QUT robotics researchers have a new robotic best friend that is helping with a range of research projects including studying how people and robots can better interact.
Spot is a quadruped robot, which walks on four legs like a dog, and can climb stairs and traverse rough terrain. Spot, which is produced by Massachusetts Institute of Technology spin-off company Boston Dynamics, has cameras on four sides and can travel at a fast walking pace.
PhD researcher Marisa Bucolo, working with Professor Matt Dunbabin, Professor Jonathan Roberts and Associate Professor Jared Donovan, is using Spot to study how robots can signal their intentions to people.
“Robots don’t present in any sort of human-readable way – if a robot is stationary, you have no idea what it is going to do next,” Ms Bucolo said.
As part of her research project, Ms Bucolo has filmed Spot in scenarios on QUT’s Garden Point campus and manipulated it to signal its intentions in a way similar to how a dog would. She is using the footage in a study that looks at how people interpret the robot’s movements.
“If we know how people are going to react to robots, then we can better design robots to work with people,” Ms Bucolo said.
“The end goal is that if you ran into Spot in a walkway, the two of you could negotiate that interaction in a natural way without having to think about it.”
Professor Matt Dunbabin has been investigating how humans can task underwater and ground robots using sign-language. He said there was interesting research into the way people responded to robots so we can interact with them in a more natural manner.
“I think it’s really interesting how people react to Spot, because I didn’t realise until Marisa started to work with it just how expressive you can make these machines even when they don’t have a face or look like a living creature,” Professor Dunbabin said.
But while QUT researchers are looking at ways to improve the interactions between people and robots, the research shows that making robots to be more human-like is not necessarily the best solution.
“If you make robots too realistic, you can get an “uncanny valley” reaction, in which people feel robots don’t look right. It’s often better to keep them looking like a robot,” Professor Dunbabin said.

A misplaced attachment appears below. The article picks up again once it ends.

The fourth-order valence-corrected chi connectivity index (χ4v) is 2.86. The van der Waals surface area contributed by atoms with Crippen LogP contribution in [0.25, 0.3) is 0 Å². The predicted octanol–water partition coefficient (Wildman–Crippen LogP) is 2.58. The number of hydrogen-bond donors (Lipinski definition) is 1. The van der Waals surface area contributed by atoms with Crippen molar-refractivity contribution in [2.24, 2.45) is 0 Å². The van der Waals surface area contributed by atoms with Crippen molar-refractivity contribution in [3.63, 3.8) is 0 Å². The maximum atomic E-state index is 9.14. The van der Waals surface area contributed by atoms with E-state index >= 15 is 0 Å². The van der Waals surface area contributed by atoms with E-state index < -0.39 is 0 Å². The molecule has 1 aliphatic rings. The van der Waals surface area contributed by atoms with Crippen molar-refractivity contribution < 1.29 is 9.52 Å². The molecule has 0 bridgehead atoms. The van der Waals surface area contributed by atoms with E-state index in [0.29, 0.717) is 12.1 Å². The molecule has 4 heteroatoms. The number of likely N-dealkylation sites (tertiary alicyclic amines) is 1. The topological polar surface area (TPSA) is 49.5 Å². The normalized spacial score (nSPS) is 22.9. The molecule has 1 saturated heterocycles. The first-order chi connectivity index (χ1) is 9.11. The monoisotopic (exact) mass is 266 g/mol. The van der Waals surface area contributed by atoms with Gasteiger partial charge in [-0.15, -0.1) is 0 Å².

The term uncanny valley relates to the dip on a graph of human responses to robots that are almost lifelike but with enough imperfections to generate a negative reaction.
Along with looking at robot-human interactions, Professor Dunbabin is interested in how robots such as Spot could evolve into cobots that can work alongside and for humans to do some of the dirty, dull and dangerous tasks.
“I’m also particularly interested Spot’s ability to walk autonomously in rugged terrain. There are applications in environmental monitoring and surveillance that might not be conducive to humans being there – like walking through snake infested scrub or even in and around active volcanoes,” Professor Dunbabin said.
“Spot has many cameras that allow it to observe and map environments and gain new data that we might never have had the capability of doing before.”
Professor Dunbabin said these quadruped robots can also be enhanced with robotic arms or tools such as thermal cameras that could enable a robot to seek out people in a emergency situation such as burning buildings.
QUT researchers have focussed on understanding and improving robotic vision for more than a decade, and Spot is also involved in another research project using robots to see the world around them.
Research fellow Juan Sandino is working with Professor Felipe Gonzalez in using Spot for remote sensing tasks in challenging environments and designing a system to turn Spot into a digital cartographer.
Mr Sandino said Spot could be fitted with a device that could be used to create a “digital twin” of a historical site or an area that was difficult to access.
QUT’s Centre for Robotics conducts world-leading research in intelligent robotics, with research programs that include how a robot interacts with the physical world.
Centre joint director Professor Michael Milford said: “Interacting with Spot is an incredible experience, and the centre is planning to incorporate it into its extensive range of outreach and engagement activities with industry, government, and the general public including school kids.”